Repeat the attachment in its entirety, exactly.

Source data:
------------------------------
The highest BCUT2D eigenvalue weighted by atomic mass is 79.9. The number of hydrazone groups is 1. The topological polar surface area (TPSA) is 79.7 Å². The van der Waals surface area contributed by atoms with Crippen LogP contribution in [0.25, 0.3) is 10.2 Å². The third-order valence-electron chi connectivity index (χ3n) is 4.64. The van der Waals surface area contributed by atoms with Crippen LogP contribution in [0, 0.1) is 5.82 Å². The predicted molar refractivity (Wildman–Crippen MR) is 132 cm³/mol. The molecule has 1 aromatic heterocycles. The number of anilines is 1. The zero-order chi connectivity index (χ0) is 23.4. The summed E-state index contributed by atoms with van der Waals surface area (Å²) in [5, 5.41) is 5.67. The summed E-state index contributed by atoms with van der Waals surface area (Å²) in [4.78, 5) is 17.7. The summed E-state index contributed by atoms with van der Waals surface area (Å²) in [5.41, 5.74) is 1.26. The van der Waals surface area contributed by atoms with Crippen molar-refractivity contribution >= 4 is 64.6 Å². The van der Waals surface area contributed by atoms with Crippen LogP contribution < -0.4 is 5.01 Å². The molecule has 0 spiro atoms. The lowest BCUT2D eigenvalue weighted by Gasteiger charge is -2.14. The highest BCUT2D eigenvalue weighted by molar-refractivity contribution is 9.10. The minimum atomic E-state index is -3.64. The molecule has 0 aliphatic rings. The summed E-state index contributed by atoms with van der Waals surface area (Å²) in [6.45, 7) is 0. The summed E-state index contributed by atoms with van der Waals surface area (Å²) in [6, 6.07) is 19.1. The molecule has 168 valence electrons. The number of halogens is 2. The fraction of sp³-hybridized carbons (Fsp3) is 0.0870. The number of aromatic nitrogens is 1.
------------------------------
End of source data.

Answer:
The highest BCUT2D eigenvalue weighted by atomic mass is 79.9. The number of hydrazone groups is 1. The topological polar surface area (TPSA) is 79.7 Å². The van der Waals surface area contributed by atoms with Crippen LogP contribution in [0.25, 0.3) is 10.2 Å². The third-order valence-electron chi connectivity index (χ3n) is 4.64. The van der Waals surface area contributed by atoms with Crippen LogP contribution in [0, 0.1) is 5.82 Å². The predicted molar refractivity (Wildman–Crippen MR) is 132 cm³/mol. The molecule has 1 aromatic heterocycles. The number of anilines is 1. The zero-order chi connectivity index (χ0) is 23.4. The summed E-state index contributed by atoms with van der Waals surface area (Å²) in [5, 5.41) is 5.67. The summed E-state index contributed by atoms with van der Waals surface area (Å²) in [4.78, 5) is 17.7. The summed E-state index contributed by atoms with van der Waals surface area (Å²) in [5.41, 5.74) is 1.26. The van der Waals surface area contributed by atoms with Crippen molar-refractivity contribution >= 4 is 64.6 Å². The van der Waals surface area contributed by atoms with Crippen LogP contribution < -0.4 is 5.01 Å². The molecule has 0 spiro atoms. The lowest BCUT2D eigenvalue weighted by Gasteiger charge is -2.14. The highest BCUT2D eigenvalue weighted by molar-refractivity contribution is 9.10. The minimum atomic E-state index is -3.64. The molecule has 0 aliphatic rings. The summed E-state index contributed by atoms with van der Waals surface area (Å²) in [6.45, 7) is 0. The summed E-state index contributed by atoms with van der Waals surface area (Å²) in [6, 6.07) is 19.1. The molecule has 168 valence electrons. The number of halogens is 2. The fraction of sp³-hybridized carbons (Fsp3) is 0.0870. The number of aromatic nitrogens is 1.